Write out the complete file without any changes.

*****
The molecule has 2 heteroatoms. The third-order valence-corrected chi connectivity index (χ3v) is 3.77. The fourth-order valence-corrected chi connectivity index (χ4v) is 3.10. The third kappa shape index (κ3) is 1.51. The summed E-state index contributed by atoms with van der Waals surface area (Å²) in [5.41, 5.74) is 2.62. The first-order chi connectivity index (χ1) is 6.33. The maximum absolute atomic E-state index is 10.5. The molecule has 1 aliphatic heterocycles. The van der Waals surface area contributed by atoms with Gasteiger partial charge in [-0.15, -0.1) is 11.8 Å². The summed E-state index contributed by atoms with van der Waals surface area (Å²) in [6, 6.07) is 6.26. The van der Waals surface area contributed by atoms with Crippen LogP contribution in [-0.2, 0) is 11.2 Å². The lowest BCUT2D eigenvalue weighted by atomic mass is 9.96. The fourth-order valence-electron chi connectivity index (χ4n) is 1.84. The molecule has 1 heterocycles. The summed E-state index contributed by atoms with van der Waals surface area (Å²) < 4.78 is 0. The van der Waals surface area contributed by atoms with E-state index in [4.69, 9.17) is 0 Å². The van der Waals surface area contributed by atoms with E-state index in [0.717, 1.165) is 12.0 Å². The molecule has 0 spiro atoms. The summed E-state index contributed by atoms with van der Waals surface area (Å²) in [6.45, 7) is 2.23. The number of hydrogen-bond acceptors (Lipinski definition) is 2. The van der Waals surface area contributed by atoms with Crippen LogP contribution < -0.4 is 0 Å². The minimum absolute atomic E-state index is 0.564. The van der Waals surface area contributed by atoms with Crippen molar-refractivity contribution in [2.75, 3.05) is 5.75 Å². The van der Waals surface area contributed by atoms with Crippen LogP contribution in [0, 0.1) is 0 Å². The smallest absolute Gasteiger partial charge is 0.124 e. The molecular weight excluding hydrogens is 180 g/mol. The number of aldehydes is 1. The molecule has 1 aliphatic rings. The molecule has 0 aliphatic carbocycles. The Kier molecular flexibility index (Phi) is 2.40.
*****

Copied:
The molecule has 2 heteroatoms. The third-order valence-corrected chi connectivity index (χ3v) is 3.77. The fourth-order valence-corrected chi connectivity index (χ4v) is 3.10. The third kappa shape index (κ3) is 1.51. The summed E-state index contributed by atoms with van der Waals surface area (Å²) in [5.41, 5.74) is 2.62. The first-order chi connectivity index (χ1) is 6.33. The maximum absolute atomic E-state index is 10.5. The molecule has 1 aliphatic heterocycles. The van der Waals surface area contributed by atoms with Gasteiger partial charge in [-0.15, -0.1) is 11.8 Å². The summed E-state index contributed by atoms with van der Waals surface area (Å²) in [6, 6.07) is 6.26. The van der Waals surface area contributed by atoms with Crippen LogP contribution in [-0.2, 0) is 11.2 Å². The lowest BCUT2D eigenvalue weighted by atomic mass is 9.96. The fourth-order valence-electron chi connectivity index (χ4n) is 1.84. The molecule has 1 heterocycles. The summed E-state index contributed by atoms with van der Waals surface area (Å²) < 4.78 is 0. The van der Waals surface area contributed by atoms with E-state index in [4.69, 9.17) is 0 Å². The van der Waals surface area contributed by atoms with E-state index in [0.717, 1.165) is 12.0 Å². The molecule has 0 spiro atoms. The summed E-state index contributed by atoms with van der Waals surface area (Å²) in [6.45, 7) is 2.23. The number of hydrogen-bond acceptors (Lipinski definition) is 2. The van der Waals surface area contributed by atoms with Crippen LogP contribution < -0.4 is 0 Å². The minimum absolute atomic E-state index is 0.564. The van der Waals surface area contributed by atoms with Crippen molar-refractivity contribution in [2.75, 3.05) is 5.75 Å². The van der Waals surface area contributed by atoms with Crippen LogP contribution in [0, 0.1) is 0 Å². The smallest absolute Gasteiger partial charge is 0.124 e. The molecular weight excluding hydrogens is 180 g/mol. The number of aldehydes is 1. The molecule has 1 aliphatic rings. The molecule has 0 aliphatic carbocycles. The Kier molecular flexibility index (Phi) is 2.40.